8. First of all, if the developer is not providing detailed financial data to the council, it is no one’s fault but the council. All they would need to do is table the matter until such time as detailed financial data is provided. Period.
    Secondly, all the committee needs to do then is to amend the agreement to say any profit in excess of what is included in these projections becomes payments in lieu of taxes. I never met a developer who would accept such an arrangement. As a matter of fact of all the developers who came before the council that I proposed a 50/50 split of excess profit they refused the deal. That is how bogus their projections are.

  9. A 40-year tax break is absurd. To even have the audacity to request that is preposterous. A tax break during the construction phase is reasonable but anything beyond that, I say nay.

  10. Providing incentives to ‘developers’ is a fact of life in urban centers. As Robert Scinto told me years ago, “the numbers don’t work’ in Bridgeport.

    The need for incentives has long been recognized and the Bucci administration developed guidelines that were adopted during the Moran administration.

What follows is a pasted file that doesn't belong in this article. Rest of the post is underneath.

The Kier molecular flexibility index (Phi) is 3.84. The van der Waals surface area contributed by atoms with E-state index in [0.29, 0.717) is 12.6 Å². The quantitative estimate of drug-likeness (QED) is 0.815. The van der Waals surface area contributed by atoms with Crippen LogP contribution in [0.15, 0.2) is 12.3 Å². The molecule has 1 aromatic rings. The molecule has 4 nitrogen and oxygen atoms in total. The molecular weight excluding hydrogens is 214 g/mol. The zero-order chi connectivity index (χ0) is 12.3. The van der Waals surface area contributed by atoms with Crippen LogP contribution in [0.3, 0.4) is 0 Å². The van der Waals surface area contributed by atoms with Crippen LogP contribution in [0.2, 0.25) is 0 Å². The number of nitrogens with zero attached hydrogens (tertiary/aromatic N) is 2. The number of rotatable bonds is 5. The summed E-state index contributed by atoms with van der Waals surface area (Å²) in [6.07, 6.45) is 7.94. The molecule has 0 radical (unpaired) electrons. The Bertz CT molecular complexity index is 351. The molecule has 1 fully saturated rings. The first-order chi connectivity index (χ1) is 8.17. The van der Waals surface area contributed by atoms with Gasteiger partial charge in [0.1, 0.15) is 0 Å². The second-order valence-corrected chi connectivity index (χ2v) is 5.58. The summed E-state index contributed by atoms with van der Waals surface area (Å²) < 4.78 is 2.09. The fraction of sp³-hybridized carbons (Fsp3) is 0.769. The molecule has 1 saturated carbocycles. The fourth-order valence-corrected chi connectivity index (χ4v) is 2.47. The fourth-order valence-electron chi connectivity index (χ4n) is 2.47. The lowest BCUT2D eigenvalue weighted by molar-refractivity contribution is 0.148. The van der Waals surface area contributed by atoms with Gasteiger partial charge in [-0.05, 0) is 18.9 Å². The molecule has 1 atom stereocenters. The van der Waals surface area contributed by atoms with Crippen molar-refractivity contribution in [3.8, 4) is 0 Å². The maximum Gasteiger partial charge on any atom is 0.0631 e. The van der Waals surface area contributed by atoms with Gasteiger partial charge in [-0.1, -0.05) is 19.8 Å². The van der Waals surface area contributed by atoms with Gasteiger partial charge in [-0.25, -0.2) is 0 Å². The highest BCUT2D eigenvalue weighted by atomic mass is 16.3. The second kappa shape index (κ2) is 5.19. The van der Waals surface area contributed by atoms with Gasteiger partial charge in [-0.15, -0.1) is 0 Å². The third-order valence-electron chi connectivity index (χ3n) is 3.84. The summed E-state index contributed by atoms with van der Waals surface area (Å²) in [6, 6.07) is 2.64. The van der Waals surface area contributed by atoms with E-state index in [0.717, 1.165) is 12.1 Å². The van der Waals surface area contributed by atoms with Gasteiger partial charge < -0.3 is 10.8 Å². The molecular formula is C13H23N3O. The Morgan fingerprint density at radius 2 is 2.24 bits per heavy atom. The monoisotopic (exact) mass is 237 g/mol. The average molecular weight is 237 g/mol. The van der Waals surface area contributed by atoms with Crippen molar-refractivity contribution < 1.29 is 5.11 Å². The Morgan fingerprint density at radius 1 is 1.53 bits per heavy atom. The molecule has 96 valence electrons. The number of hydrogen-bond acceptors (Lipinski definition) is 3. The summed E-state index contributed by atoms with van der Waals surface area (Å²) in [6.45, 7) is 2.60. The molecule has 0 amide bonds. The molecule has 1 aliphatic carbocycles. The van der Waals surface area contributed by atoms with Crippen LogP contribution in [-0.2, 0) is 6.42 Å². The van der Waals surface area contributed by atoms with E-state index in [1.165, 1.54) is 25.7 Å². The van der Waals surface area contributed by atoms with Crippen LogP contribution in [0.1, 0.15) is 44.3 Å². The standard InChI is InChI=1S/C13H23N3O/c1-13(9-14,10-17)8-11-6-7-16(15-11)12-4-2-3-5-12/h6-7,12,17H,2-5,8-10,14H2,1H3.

The guidelines are detailed in City Ordinance Chapter 3.20 – Tax Incentive Development Program.

    I wonder if any of our esteemed city council members have read it or if they are even aware of it.

    McCarthy was at the meeting, as Brian Lockhart reported in another report, to make a quorum and presumably guide the committee to the desired vote.

    It may seem refreshing to hear the report some council members exhibited some independence. Well, just wait for the next committee meeting. Maybe deals are in the works. The Finch administration is desperate for anything that reflects development so it can become another ‘Bridgeport is getting better every day’ event.